Although he used the Hebrew alphabet to write it, the language was Arabic. It was written as a letter to a student, in three parts. It covers many topics, but here are a few.
In Book One, he goes into great detail arguing against anthropomorphism of God in the Bible. He argues against the idea that God has a corporeal form by analyzing every term used for God and explaining how it is used differently from how it is used in any context when referring to a physical person. He concludes that God can only be described in "negative" terms:
As to His essence, the only way to describe it is negatively. For instance, He is not physical, nor bound by time, nor subject to change, etc. These assertions do not involve any incorrect notions or assume any deficiency, while if positive essential attributes are admitted it may be assumed that other things coexisted with Him from eternity.
He also discusses the concept of creation ex nihilo (creation "from nothing"), and whether that idea was supported by scripture and reason. Aristotle's view that the universe is eternal is examined, but considered problematic.
Book Two starts with a discussion that occupied a lot of the medieval mind: the heavenly spheres. Maimonides links heavenly and earthly forces in a way that sounds like distillation experiments in high school science classes. The divine intelligence at the "top" of the universe filters downward through the spheres of the stars and planets (themselves intelligent) until it reaches the "bottom" layer, which is the physical world at the center of the concentric spheres, by which time it has diminished in power and divinity and animates the laws of nature.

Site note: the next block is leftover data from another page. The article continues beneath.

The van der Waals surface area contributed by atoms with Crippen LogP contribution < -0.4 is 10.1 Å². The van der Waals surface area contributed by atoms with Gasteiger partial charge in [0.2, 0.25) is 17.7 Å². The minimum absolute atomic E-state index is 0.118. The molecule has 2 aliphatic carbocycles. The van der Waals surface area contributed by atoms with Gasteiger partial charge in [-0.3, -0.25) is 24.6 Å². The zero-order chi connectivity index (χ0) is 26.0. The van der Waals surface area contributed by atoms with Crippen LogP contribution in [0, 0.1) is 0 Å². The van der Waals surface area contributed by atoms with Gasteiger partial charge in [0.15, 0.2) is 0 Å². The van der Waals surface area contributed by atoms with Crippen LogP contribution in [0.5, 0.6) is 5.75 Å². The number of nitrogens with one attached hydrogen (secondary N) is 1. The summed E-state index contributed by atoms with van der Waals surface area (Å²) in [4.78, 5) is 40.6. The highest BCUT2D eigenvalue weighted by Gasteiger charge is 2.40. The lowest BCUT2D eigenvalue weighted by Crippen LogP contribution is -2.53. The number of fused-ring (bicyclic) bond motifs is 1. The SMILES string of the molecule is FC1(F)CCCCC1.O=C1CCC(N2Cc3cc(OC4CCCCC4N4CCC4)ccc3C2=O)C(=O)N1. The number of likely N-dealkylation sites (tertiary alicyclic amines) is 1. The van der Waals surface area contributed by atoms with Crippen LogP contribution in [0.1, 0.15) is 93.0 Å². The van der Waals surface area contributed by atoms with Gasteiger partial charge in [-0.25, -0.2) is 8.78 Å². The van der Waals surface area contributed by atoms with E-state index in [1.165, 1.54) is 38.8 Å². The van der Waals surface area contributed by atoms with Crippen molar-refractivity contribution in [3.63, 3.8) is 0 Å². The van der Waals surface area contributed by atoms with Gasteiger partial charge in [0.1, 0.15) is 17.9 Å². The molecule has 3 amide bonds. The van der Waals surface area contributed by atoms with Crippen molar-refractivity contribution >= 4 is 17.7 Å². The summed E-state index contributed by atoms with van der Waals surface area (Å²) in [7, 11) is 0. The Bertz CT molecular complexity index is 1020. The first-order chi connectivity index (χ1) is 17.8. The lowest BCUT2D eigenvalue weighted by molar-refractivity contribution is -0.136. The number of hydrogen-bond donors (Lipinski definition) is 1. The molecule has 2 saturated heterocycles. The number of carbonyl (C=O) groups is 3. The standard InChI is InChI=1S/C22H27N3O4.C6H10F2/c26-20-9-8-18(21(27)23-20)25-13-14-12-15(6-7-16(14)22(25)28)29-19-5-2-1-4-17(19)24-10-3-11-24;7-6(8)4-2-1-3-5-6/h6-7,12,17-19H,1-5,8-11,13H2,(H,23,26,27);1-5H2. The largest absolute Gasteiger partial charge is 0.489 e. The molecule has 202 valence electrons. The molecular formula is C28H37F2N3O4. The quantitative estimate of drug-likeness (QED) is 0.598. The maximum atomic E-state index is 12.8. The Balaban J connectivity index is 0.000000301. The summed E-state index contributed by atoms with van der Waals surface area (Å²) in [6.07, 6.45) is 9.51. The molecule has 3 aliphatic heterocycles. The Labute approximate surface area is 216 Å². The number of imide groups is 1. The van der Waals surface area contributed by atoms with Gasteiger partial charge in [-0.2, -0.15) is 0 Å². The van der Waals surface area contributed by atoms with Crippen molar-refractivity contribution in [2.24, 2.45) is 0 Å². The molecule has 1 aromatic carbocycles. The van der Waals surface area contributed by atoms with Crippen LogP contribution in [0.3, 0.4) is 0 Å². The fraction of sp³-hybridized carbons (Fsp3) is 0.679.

The second part discusses the different kinds of prophecy. I briefly described his explanation of it in the previous post.
The first two books may sound intense, but the third raises the bar considerably. Among other things, he explains the vision of the chariot in Ezekiel as a parable of the cosmos, showing how descriptions of parts of it relate to how the natural world works. He also discusses omniscience, providence, the problem of evil (see the previous post), and the meaning we are to derive from episodes such as the Binding of Isaac and the trials of Job. He ends with a discussion of the 613 mitzvot ("commandments") found in the Torah.
Although his capacity as a philosopher was recognized and largely revered, not everyone was happy with his conclusions. Some of his conclusions contradicted the pronouncements of previous scholars. The notion that God was incorporeal was one such dogma. The Guide found fans among non-Jewish scholars, however, including Thomas Aquinas and Duns Scotus.
I find that Thomas Aquinas has been mentioned before in this blog, but never given his own entry. I think it's time. Tune in tomorrow.